First Driverless Electric Car Tested in the UK
Ashley Allen / 4 years ago
A driverless electric car has been tested on public roads in the UK for the first time. The LUTZ Pathfinder, developed by Catapault Transport Systems, has been trialled in the Buckinghamshire town of Milton Keynes – which is simple to navigate with its modern grid-like road and district structure – on behalf of the UK Automotive Council.
“This public demonstration represents a major milestone for autonomous vehicles in the UK and the culmination of an extensive project involving UK companies and experts,” Programme director Neil Fulton told the BBC.
The LUTZ Pathfinder is powered by the Selenium software, which was developed by Oxford University’s Oxford Robotics Institute and integrated into the vehicle by Oxford University spinout company Oxbotica. Selenium uses LIDAR and camera system data to navigate autonomously.
“Oxford University’s technology will go on to power automated vehicles around the world, and the project will now feed into a much wider programme of autonomous trials across the UK,” Fulton added. “Driverless vehicles are coming to Britain, and what we have demonstrated today is a huge step on that journey.”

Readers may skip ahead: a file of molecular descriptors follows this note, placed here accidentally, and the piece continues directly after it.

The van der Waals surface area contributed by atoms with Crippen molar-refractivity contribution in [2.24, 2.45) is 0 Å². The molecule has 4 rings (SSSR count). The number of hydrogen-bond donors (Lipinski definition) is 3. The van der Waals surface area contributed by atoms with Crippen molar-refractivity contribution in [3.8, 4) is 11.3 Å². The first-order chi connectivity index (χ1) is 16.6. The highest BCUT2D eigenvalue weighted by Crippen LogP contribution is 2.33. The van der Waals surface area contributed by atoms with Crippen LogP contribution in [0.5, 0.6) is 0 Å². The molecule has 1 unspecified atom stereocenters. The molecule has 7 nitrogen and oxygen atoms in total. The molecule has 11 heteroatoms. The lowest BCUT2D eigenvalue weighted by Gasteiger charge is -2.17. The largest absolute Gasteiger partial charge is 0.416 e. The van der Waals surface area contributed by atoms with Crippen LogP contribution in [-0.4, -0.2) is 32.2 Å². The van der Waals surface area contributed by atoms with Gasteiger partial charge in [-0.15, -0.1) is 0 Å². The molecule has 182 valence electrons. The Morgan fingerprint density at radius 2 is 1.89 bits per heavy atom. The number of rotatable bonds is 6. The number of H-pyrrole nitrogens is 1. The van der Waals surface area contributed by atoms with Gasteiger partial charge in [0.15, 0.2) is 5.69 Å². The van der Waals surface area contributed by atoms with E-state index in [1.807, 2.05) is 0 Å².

This initial test is part of the UK government’s strategy to allow driverless cars on the roads by 2020, with plans to trial such vehicles on motorways next year.
“Today’s first public trials of driverless vehicles in our towns is a ground-breaking moment and further evidence that Britain is at the forefront of innovation,” Greg Clark MP, Business and Energy Secretary, said. “The global market for autonomous vehicles present huge opportunities for our automotive and technology firms. And the research that underpins the technology and software will have applications way beyond autonomous vehicles.”